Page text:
The autonomous pharmacy will combat the challenges faced by pharmacists and healthcare practitioners every day while trying to deliver quality patient care. In recent years, more and more administrative tasks have been added to the workload of healthcare providers while the number of pharmacists and support staff has stagnated. This takes significant time away from face-to-face interaction with patients and puts pressure on the already stretched NHS. This coupled with the UK’s aging population requiring increasingly more complex medication routines provides the perfect storm for mistakes in medication administration.

With the autonomous pharmacy, pharmacists will be freed from time-consuming administrative responsibilities, allowing for more time spent with patients. In hospitals, care homes and at the patients’ own homes medications will be sorted, picked, labelled, and reconciled at every point of use by the technology, much reducing any risk of error. It will all be powered by a connected pharmacy cloud infrastructure that will transform the healthcare environment by providing real-time data insights and predictive analytics.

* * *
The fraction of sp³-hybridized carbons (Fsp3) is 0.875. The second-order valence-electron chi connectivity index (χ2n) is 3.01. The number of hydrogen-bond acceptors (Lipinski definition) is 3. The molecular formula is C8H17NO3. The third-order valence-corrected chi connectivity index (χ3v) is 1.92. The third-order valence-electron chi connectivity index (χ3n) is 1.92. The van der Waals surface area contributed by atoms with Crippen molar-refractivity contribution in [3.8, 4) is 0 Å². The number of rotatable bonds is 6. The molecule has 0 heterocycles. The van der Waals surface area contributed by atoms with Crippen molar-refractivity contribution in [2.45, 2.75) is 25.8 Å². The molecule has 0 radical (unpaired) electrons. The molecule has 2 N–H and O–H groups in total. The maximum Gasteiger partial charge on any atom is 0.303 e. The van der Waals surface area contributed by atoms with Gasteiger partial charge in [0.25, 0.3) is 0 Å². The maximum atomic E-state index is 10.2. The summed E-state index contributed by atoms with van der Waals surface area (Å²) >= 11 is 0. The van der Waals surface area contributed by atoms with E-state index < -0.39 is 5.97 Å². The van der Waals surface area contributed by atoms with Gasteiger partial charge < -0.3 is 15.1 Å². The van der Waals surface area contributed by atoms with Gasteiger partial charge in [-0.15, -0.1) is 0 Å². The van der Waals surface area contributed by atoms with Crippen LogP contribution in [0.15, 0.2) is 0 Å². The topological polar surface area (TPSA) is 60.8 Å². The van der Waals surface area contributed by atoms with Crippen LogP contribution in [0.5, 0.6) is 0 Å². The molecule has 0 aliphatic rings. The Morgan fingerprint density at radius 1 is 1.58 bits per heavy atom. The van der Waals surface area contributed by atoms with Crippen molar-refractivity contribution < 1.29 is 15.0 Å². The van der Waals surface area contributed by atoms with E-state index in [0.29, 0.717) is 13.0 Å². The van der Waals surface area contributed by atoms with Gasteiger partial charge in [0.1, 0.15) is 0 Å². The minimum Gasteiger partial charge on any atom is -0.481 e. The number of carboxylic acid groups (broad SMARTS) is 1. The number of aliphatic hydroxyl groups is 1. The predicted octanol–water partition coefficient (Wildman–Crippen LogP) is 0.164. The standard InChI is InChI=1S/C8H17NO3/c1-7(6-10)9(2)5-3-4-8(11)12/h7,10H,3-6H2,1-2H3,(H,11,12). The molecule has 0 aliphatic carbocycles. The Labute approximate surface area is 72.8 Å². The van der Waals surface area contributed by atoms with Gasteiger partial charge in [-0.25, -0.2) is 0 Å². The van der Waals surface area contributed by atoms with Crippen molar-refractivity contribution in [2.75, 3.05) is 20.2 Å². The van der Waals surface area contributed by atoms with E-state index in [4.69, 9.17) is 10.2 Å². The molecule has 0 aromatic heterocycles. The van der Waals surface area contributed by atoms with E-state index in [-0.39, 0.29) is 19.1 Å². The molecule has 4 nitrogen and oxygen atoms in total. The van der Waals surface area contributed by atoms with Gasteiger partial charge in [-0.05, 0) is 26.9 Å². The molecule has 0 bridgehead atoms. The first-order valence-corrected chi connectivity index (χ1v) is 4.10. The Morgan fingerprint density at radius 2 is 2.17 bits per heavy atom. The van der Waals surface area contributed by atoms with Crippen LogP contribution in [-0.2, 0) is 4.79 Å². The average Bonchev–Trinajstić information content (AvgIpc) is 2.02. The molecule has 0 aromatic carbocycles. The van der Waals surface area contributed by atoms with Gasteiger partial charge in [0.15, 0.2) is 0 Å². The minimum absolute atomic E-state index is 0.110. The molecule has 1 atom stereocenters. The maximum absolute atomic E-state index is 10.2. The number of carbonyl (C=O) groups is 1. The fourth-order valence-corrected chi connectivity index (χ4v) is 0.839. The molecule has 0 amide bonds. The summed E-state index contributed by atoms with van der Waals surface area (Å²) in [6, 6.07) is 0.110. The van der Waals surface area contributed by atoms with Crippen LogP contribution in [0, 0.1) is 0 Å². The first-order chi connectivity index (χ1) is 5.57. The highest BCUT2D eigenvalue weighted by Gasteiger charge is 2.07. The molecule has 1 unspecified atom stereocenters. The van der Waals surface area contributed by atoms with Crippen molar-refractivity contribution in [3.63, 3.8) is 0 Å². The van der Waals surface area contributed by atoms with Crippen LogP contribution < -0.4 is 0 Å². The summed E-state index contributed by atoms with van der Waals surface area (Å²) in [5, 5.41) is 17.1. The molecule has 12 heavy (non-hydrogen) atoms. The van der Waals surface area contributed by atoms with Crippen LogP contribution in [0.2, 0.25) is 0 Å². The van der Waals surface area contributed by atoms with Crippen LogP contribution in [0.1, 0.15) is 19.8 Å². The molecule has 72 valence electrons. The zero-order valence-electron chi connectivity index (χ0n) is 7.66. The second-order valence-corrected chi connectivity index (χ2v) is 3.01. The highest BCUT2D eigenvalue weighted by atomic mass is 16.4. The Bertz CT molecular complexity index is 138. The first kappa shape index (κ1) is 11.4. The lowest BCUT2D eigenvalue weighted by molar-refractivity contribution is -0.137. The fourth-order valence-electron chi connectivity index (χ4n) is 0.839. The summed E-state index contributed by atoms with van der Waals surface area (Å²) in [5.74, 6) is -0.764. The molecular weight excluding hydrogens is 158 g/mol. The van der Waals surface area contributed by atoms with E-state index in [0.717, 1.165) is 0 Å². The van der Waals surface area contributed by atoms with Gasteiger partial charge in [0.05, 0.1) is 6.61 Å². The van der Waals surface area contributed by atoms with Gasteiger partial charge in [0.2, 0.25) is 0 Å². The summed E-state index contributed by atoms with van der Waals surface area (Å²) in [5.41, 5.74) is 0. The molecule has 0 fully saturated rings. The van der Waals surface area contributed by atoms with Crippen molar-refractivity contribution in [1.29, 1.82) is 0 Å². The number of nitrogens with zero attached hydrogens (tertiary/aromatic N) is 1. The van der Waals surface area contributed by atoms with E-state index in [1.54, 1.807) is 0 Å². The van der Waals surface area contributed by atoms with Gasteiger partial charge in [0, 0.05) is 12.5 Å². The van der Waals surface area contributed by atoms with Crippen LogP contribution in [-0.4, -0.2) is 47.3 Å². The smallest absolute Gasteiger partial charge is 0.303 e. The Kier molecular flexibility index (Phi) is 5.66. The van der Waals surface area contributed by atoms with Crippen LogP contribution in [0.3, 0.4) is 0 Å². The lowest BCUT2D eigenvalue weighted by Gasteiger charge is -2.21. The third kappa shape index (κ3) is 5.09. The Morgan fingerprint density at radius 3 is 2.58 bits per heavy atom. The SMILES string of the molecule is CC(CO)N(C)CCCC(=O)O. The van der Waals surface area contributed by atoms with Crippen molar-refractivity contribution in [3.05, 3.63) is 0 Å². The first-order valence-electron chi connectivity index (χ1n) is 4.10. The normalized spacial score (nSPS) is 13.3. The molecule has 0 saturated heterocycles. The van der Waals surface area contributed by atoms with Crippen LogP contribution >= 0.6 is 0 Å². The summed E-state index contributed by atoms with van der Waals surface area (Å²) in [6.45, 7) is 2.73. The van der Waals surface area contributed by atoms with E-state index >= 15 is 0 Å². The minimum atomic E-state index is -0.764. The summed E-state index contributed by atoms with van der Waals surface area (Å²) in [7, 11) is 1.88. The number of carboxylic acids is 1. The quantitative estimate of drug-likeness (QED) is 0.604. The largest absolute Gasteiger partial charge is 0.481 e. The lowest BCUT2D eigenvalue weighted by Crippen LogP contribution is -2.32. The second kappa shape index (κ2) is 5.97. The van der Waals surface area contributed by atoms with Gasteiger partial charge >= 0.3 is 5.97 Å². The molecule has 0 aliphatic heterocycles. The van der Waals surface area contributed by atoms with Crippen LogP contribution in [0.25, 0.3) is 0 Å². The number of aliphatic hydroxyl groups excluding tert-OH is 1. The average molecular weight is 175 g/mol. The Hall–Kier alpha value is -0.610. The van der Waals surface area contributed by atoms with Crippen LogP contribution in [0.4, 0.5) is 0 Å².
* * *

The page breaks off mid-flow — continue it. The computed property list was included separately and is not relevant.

We need a co-ordinated approach from industry leaders in order for such advancements in technology to be rolled out, enabling improved clinical decisions and more face to face patient care. The evolved autonomous pharmacy system will be able to predict and eliminate medication errors and waste before they happen, saving lives and money. Furthermore, this technology would allow every dose of medication to include contextual data about the destination patient, inventory, utilisation, the prescribing healthcare provider and more, all of which would be saved to the pharmacy cloud network. Healthcare providers can use the automated network to ensure that the right dose of medication is given to the right patient at the right time. This equals better health outcomes for patients and a more efficient system for staff.

A strategic concept for the future